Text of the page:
My mom and the pandemic at Woodstock
Yes, I remember Woodstock when I was in high school. Worse than that, I have the 3-disc L.P. somewhere in a box. I listened to it one time and wished I had sought a refund.
Woodstock was awful in more ways than one. It was dirty, and people behaved very strangely.
My mother, who turns 91 today on Mother's Day, looked at the TV news back then and said in Spanish that all of those people were going to get sick so close to each other.
Then she added that it was a natural place for some pandemic to break out.
Well, it turns out that there was a pandemic in 1969. This is a fascinating report from Jeffrey Tucker:
In my lifetime, there was another deadly flu epidemic in the United States. The flu spread from Hong Kong to the United States, arriving December 1968 and peaking a year later. It ultimately killed 100,000 people in the U.S., mostly over the age of 65, and one million worldwide.
Lifespan in the US in those days was 70 whereas it is 78 today. Population was 200 million as compared with 328 million today. It was also a healthier population with low obesity. If it would be possible to extrapolate the death data based on population and demographics, we might be looking at a quarter million deaths today from this virus. So in terms of lethality, it was as deadly and scary as COVID-19 if not more so, though we shall have to wait to see.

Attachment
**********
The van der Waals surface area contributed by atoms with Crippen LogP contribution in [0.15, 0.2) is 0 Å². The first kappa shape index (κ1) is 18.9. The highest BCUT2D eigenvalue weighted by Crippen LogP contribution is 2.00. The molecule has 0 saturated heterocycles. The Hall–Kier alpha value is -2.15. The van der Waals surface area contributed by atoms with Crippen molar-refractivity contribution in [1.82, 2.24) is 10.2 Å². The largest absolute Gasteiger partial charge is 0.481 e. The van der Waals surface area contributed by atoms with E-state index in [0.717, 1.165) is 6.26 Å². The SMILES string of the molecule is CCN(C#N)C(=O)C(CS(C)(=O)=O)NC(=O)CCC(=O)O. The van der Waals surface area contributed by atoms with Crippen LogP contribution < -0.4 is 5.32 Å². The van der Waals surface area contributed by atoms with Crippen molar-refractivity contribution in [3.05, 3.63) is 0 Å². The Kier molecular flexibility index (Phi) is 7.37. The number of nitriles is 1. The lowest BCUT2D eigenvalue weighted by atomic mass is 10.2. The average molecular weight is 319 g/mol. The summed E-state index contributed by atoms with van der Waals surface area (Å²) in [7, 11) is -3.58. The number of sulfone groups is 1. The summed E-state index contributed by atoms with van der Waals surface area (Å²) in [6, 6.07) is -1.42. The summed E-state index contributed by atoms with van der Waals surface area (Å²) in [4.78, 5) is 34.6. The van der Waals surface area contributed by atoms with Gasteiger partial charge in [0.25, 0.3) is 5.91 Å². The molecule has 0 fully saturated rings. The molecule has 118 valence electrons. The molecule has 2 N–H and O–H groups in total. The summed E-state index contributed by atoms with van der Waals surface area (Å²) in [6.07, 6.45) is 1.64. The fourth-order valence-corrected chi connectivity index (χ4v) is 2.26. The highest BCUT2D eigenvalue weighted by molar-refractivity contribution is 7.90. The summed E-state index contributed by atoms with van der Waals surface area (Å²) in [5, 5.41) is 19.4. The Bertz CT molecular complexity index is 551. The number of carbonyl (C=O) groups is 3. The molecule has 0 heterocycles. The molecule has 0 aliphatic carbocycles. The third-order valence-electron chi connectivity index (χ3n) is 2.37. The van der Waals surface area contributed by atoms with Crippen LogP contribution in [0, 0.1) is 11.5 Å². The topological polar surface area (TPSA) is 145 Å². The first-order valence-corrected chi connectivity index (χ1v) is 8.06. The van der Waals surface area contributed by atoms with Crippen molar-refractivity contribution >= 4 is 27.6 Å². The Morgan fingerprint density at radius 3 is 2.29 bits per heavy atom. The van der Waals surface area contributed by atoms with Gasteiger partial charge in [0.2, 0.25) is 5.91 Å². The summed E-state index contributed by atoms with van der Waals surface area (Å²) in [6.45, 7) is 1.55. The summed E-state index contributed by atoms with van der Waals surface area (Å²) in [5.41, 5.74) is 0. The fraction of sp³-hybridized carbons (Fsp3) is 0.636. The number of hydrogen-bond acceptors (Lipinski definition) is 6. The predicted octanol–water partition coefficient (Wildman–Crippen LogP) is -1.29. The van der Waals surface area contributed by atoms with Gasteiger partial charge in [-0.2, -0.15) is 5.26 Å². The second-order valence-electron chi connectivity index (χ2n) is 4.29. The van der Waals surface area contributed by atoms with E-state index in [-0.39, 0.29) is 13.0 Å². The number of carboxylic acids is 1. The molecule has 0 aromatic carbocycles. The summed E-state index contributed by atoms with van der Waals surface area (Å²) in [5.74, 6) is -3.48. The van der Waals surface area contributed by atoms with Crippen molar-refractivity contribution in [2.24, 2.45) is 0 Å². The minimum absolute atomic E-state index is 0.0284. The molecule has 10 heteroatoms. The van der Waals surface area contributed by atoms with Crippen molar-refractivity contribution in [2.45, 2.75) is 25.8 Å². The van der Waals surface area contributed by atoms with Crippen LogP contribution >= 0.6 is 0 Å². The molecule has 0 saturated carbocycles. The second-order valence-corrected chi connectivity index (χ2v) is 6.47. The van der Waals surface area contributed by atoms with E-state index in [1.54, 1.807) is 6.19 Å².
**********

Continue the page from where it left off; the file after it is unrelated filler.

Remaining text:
"In 1968/69," says Nathaniel L. Moir in National Interest, "the H3N2 pandemic killed more individuals in the U.S. than the combined total number of American fatalities during both the Vietnam and Korean Wars."
And this happened in the lifetime of every American over 52 years of age.
Wow — my mom's instincts must have been right. She saw a bunch of people sitting on mud and smoking pot and concluded that a pandemic must have broken out in the land.
Moms know best. Happy Mother's Day, and listen to your mom the next time that a bunch of hippies invite you to an outdoor concert without bathrooms.
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